Re: GPL "or any greater version"
> > > There are ten instances of the word "version" in that section. Only
> > > one can possibly be read as "version of the Program." That is the one
> > > inside the double quotes; but actual practice does not support that
> > > reading.
> > I'm not sure what you mean by "actual practice". Do you mean actual
> > practice by the FSF?
On Fri, Aug 27, 2004 at 04:17:40PM -0400, Michael Poole wrote:
> Yes. For example, core files of gcc (example at ) specify "either
> version 2, or (at your option) any later version." I claim this is
> what section 9 means by the "any later version" in double quotes. You
> seem to claim that that part of section 9 means "any later version of
> gcc." I claim a copyright notice like this unambiguously means "any
> later version of the GPL":
I agree that a copyright notice like this unambiguously means "any later
version of the GPL".
As near as I can tell, the only difference -- in the context of that
copyright notice -- between you interpretation of the quoted phrase in
the GPL and mine is:
Some people (Brian Thomas Sniffen, for example) seem to think that with
your intepretation, "any later version of the GPL" only applies to what
the GPL calls "the Program" -- it needn't apply to what the GPL calls
"modified versions of the program". [This, despite the fact that the
preamble indicates that that is not the intent of the GPL.]
Someone has already asked the FSF for clarification on this issue.
If the FSF indicates that Mr. Sniffen's interpretation is correct, I
suppose I could take that as proof that the FSF intends for the quoted
phrase in section 9 to be read as you describe.
> > That said, I'd take "any later version of gcc" to mean "a work based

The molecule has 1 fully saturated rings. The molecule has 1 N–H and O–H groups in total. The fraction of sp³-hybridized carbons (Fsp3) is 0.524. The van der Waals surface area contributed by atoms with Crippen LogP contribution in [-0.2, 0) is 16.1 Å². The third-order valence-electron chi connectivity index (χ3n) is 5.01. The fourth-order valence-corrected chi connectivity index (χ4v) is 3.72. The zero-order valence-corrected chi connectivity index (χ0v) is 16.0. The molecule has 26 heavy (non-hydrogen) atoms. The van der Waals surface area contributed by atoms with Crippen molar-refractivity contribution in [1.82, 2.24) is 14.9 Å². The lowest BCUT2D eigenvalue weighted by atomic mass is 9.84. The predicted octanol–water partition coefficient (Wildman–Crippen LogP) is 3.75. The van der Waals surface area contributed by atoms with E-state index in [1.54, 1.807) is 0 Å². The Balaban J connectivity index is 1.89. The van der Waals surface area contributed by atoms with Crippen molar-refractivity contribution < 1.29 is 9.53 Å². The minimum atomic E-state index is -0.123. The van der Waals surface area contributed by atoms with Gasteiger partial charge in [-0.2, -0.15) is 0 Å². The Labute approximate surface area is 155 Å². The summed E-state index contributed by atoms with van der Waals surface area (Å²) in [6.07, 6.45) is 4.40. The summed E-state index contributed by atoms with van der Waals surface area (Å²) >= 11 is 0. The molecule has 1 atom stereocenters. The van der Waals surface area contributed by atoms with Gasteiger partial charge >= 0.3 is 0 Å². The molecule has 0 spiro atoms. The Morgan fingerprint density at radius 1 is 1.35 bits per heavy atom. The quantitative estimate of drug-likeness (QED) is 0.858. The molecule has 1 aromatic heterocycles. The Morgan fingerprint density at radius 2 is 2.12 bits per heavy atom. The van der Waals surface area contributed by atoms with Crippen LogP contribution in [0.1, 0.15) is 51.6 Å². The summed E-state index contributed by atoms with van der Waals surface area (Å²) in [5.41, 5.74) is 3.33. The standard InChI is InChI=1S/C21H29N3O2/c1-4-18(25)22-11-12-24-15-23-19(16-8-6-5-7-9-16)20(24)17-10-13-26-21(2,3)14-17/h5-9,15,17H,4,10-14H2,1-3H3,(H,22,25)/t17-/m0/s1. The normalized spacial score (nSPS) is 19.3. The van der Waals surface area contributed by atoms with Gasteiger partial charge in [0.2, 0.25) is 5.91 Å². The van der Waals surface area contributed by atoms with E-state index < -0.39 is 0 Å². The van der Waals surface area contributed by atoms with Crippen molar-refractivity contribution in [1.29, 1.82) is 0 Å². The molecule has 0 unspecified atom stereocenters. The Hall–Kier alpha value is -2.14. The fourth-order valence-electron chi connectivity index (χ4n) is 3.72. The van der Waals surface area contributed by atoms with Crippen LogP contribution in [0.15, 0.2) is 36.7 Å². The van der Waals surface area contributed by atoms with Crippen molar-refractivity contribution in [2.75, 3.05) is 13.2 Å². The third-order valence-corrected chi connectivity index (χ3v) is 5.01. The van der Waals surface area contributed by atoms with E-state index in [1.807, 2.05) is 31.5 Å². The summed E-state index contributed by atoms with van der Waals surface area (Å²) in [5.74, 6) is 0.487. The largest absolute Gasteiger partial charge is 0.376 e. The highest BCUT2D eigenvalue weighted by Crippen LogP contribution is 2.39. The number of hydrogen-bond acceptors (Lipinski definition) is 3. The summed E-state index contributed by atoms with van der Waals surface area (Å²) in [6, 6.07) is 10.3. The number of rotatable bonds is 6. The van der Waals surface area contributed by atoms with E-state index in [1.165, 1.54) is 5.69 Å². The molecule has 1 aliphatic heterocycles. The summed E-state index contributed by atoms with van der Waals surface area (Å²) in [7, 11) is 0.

> > on gcc".
> That is what I would take it to mean, too, if the license actually
> said that. But it doesn't, and every other mention of "version" in
> section 9 is clearly a reference to the version of the GPL.
Either way -- with your interpretation or mine -- section 9 could be
written to more clearly indicate that specific interpretation.
So, I'll not dispute that the phrasing could be clearer.
> > > Just yesterday you argued that section 9 of the GPL did not allow a
> > > program to specify distribution only under version 2, but required
> > > accepting "future version of the GPL" -- for example,  and .
> > > What happened?
> > >
> > > - http://lists.debian.org/debian-legal/2004/08/msg00713.html
> > > - http://lists.debian.org/debian-legal/2004/08/msg00730.html
[I'm confused and ask some questions]
> I included  because of claims like this:
> . The terms in section 9 do not offer distributors the option
> . of avoiding future versions of the GPL.
So... when you ask "what happened", do you now think I'm claiming that
section 9 offers distributors the option of avoiding future versions of
I still don't see what you are asking about.
> > More fundamentally, my argument has been that "GPL v2 only" means only
> > under the terms of GPL v2, which includes the later version option.
> > In other words, "GPL v2 only" does not exclude later versions.
> > In other words, what are you really asking about?
> Your arguments yesterday seemed to hinge on interpreting GPLv2 section
> 9's "any later version" to mean any later version of the GPL. Your
> arguments today seem to hinge on interpreting it to mean any later
> version of the program. I seek to better understand your position.
I have several reasons for disagreeing with the idea that section 9
allows people to lock other people into a specific version of the GPL.
First, the FSF doesn't seem to be interested in doing so.
Second, the GPL seems to be (and claims to be) structured to require
that all rights be passed on.
Third, because the GPL is designed around explicitly stated terms, so
a set of options where several are explicit and one is implicit seems
to conflict with its design. For example section 8 and section 3 both
provide options, and those options do not seem to rely on any sort of
Fourth, because of the grammar of the third sentence of section 9.
[Though I agree that if the sentence were puntuated slightly differently
or phrased slightly differently that your intepretation would be the
proper one, grammatically speaking.]
There may be other reasons which I haven't noticed yet.